U.S. Prosecutions for Domestic Terrorism Outnumber International Cases

Print More
counter terrorism

Photo by Andre Pierre du Plessis via Flickr.

In 2019, prosecutions for domestic terrorism have so far outnumbered those for acts of international terrorism by a 2 to 1 margin, according to records from the Justice Department.

During the first 10 months of fiscal year 2019, the government reported that 204 terrorism-related prosecutions had been filed, said Transactional Records Access Clearinghouse (TRAC) of Syracuse University, which gathers data on federal enforcement and spending.

Of these, 71, or one in three, were for acts of domestic terrorism. In contrast, just 34, or one in six (16.7 percent), were classified by federal prosecutors as international terrorism.

The Justice Department includes other offenses under its broad category of terrorism- related prosecutions. These additional cases “compromise critical infrastructure protection, terrorism-related financing, terrorism-related export enforcement, as well as terrorism hoaxes.”

Such categories could be broadened even more.

The “Confronting the Threat of Domestic Terrorism Act,” which Rep. Adam Schiff, the Democratic Chairman  of the House Intelligence Committee, introduced last month, would expand the types of crimes that the federal prosecutors could charge as domestic terrorism if the Attorney General certified they were intended to intimidate a civilian population or influence government policy.

According to The Hill, Schiff cited three white supremacist attacks — the 2015 murder of nine African Americans at the Mother Emanuel Church in Charleston, the 2018 murder of eleven Jewish worshipers at the Tree of Life Synagogue in Pittsburgh, and last month’s slaying of 22 mostly Latinx shoppers at an El Paso Walmart — as incidents that justified this legislation.

Schiff’s bill is raising some concerns, however. The Hill article argued, “We don’t have to guess how the Trump administration would use the new powers provided in Schiff’s bill. The president has shown an eagerness to use the tools of state to punish his political enemies. His administration previously pressed Congress to make it easier to prosecute oil and gas pipeline protesters who engage in civil disobedience.”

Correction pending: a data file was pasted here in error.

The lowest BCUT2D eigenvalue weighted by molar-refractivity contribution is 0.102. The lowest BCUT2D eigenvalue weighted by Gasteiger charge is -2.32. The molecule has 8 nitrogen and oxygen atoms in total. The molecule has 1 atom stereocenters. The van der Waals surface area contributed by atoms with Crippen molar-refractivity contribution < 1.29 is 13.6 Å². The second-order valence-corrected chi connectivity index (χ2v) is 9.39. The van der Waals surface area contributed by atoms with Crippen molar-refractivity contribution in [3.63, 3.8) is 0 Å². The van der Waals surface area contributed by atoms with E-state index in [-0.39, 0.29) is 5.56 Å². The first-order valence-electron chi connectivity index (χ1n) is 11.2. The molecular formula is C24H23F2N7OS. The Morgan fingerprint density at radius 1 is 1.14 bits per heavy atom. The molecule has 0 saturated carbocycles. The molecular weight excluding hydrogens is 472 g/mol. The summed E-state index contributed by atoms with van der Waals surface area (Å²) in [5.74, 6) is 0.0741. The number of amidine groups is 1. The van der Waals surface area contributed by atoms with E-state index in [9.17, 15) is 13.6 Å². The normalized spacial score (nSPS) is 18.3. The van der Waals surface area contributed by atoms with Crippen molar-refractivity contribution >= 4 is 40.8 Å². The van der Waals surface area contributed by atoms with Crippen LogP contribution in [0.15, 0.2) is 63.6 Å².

Prosecutions for terrorism reached a height in 2002, with 1,200 as the annual total, according to TRAC.  “While terrorism prosecutions during the first two years of the Trump Administration fell below the levels during the preceding years of the Obama Administration, if terrorism-related prosecutions continue at the same pace during the remaining two months of FY 2019, the annual total of prosecutions will be 245 for this fiscal year,” according to TRAC.

In most cases the Federal Bureau of Investigation was the lead investigative agency. So far during FY 2019 in over six out of ten prosecutions the FBI played the lead role.

A “surprisingly diverse array of federal statutes” have been used in charging defendants for terrorism-related crimes, the TRAC report said. The most common lead charge was providing material support to foreign terrorist organizations. But this accounted for only 11.3 percent of prosecutions. The next most commonly used lead charge was conspiracy to commit offense or to defraud the U.S., more commonly used to prosecute white-collar offenders rather than terrorists. In fourth place were claims of providing false information and hoaxes, followed by offenses related to the importation and storage of explosives.

Farther down the list were harboring or concealing terrorists and posing an unusual and extraordinary threat under the War and National Defense provisions. Other lead charges involve mailing threatening communications, entering restricted buildings or grounds, and smuggling goods from the United States.

Four districts had 10 or more terrorism-related prosecutions: the District of Columbia with 18, the Southern District of Ohio (Cincinnati) with 12, the Southern District of Florida (Miami) with 11, and the Central District of California (Los Angeles) with 10.

The full report from TRAC can be read here.

This summary was prepared by TCR Deputy Editor Nancy Bilyeau

Leave a Reply

Your email address will not be published. Required fields are marked *